Monday, August 31, 2015

Grasspipers the old-fashioned way

With the high lake levels and subsequent beach loss at Tiscornia, there's been a lot less opportunity for shorebirds there.  Last year I somehow missed Baird's and, not as surprisingly, Buff-breasted Sandpiper as well.  So I left a shorebird-less Tiscornia fairly quickly when word of a Buff-breast came, at the old Black Rail Field.

I've been in Niles less often the last couple months and so haven't passed by this field very much and didn't realize there's some reasonable habitat there.  After scanning over a series of mourning doves, the bird popped into my bins.

It was fairly distant and I spent some time trying to digi-scope it, but heat waves led to limited success.  I think it's an adult based on the width of the buffiness of the scapulars and wing coverts going off Sibley.

The bird took flight with a pectoral once, flashing its white underwings as it landed.

A record pic of the 2 Baird's.
I've had Baird's in this field before (and golden plover in the field on the opposite side of the road), but I think this is the first time I've had Buff-breasted in Royalton Twp.

Wednesday, August 26, 2015

Turn of the seasons Turnstone

Cool weather makes it feel very fall-like, and there've been a few spurts of migration.  A couple days ago there were a nice push of blue-winged teal along with some various terns and large shorebirds at Tiscornia, though they were generally too far out for decent pics.  There have been some turnstones hanging out in various places, a bird that is fairly sporadic in occurrence year-to-year.  Some years there are barely any, this appears to be a year where they will be more common.

The bold patterns make more sense when it allows this young bird to disappear into a contrasty bed of zebra mussels.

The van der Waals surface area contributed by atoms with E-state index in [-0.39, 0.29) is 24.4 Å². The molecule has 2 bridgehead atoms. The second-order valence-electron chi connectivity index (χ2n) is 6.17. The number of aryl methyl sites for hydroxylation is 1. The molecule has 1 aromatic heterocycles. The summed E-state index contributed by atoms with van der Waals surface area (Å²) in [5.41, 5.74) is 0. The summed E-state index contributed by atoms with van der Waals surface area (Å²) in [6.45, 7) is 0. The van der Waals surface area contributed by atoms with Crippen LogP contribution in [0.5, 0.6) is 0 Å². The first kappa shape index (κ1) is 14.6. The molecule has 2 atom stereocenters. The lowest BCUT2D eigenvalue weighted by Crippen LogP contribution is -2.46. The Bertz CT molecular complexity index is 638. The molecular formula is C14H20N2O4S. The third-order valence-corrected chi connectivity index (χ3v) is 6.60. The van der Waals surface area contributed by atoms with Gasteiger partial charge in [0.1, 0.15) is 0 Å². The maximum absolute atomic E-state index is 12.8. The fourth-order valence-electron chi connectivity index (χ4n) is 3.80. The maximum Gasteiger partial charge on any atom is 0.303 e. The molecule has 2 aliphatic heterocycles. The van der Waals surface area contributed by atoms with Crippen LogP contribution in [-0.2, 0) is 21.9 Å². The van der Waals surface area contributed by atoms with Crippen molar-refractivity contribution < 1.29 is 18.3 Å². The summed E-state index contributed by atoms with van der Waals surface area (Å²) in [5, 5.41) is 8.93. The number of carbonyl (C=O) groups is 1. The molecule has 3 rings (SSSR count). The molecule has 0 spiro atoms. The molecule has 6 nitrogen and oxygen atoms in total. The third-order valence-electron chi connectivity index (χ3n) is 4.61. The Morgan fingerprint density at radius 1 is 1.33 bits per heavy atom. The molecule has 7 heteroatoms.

The bird would isolate a mussel (presumably one partially open still with the mussel inside),
 would hammer away somewhat like a slow downy woodpecker though with its bill partially open as it scraped the inside of the shell
 until it extracted its goal

A zoom in of another success

I don't have a lot of decent flight shots of turnstones, it's something that hopefully I can work on this fall

I did a quick search on Ruddy Turnstone on SORA, apparently at times they'll eat eggs if abandoned or at least unattended, there's also a couple (snoozefest of) papers about how flock size is somewhat determined by the interplay of food availability.  Lots of food will attract more birds allowing predator vigilance to be spread over more birds until there's enough competition and squabbles amongst the birds that foraging decreases.  Adults are a lot more aggressive than first year birds (at least among same species flocks), though this one had at least one semi-aggressive action towards a sanderling.  Those two papers are here and here if anyone needs help sleeping.

Friday, August 21, 2015

Varmints. But cute varmints.

The kids' favorite animal of the whole trip to South Dakota were the prairie dogs.  They named this one Grassy.